He preached in houses, woods, and cotton gins, fusing God’s words with traditional African spirituality. He created religious space for formerly enslaved Africans navigating hardships of Jim Crow.
But some felt threatened by him.
Bishop Charles Harrison Mason founded the Church of God In Christ – by 1906 there were 110 churches.
One year he attended the Azusa Street Revival, where worshippers participated in “emotional prayer, weeping and ecstatic spiritual experiences.”
At the revival Mason spoke in tongues. Later he wrote, “When I opened my mouth to say glory, a flame touched my tongue which ran down in me…My language changed and no word could I speak in my own tongue. My soul was then satisfied.”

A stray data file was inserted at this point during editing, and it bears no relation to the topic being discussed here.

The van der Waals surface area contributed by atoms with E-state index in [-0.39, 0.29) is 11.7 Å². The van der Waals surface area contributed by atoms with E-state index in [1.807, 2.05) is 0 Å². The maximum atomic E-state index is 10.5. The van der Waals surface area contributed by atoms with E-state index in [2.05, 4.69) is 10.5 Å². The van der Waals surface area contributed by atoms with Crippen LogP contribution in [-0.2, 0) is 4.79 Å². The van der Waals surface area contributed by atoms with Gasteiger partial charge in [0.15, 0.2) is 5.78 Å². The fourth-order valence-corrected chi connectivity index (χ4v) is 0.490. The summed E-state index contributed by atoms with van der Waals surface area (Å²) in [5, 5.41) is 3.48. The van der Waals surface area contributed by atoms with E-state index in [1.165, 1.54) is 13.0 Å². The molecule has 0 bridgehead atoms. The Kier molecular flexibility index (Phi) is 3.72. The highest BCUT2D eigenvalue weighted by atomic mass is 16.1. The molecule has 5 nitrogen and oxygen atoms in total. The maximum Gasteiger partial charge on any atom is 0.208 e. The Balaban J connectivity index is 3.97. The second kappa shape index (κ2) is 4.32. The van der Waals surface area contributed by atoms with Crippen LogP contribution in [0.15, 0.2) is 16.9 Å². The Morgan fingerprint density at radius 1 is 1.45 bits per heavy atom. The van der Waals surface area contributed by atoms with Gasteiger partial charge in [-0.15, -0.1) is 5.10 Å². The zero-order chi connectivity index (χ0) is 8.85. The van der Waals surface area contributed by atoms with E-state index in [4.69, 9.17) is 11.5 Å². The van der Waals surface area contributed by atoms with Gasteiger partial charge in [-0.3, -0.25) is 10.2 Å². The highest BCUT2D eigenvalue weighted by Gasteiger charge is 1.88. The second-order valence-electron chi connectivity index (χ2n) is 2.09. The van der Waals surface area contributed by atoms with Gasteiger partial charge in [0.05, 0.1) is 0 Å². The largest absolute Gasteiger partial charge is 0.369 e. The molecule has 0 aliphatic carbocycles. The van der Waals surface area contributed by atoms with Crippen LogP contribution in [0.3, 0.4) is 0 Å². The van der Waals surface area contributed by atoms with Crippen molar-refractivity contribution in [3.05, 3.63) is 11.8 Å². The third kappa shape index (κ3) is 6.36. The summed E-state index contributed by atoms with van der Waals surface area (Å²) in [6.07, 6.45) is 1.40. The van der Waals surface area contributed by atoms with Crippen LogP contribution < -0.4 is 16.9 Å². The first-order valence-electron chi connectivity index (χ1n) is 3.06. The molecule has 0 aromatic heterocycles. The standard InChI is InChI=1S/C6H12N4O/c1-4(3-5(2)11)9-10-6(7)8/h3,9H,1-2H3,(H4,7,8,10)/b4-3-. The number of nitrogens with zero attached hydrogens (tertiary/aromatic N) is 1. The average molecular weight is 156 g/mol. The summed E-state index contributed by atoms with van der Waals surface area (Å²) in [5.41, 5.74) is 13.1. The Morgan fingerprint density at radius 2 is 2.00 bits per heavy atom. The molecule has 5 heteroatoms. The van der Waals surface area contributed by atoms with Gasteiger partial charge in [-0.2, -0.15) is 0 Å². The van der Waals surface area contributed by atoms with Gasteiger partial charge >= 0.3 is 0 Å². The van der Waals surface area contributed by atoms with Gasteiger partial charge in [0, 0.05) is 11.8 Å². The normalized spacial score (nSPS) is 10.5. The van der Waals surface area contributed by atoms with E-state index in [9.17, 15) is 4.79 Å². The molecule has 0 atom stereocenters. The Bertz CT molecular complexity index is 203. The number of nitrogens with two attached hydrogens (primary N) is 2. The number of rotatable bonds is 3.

Mason brought this practice to his church – Black middle class supporters who fell into the trap of appealing to whiteness didn’t like this and left. But Mason pressed on, determined to center traditional African spiritual practices within his church.
When he died in 1961 COGIC had 400,000 members and 4,000 churches – today it has 6.5 million members and international congregations.
Bishop Mason was ahead of his time. Generations before Civil Rights and the Black Power Movement he encouraged Black people to unapologetically celebrate their cultural heritage.
Who are spiritual leaders who shaped you? How can you continue their legacy?
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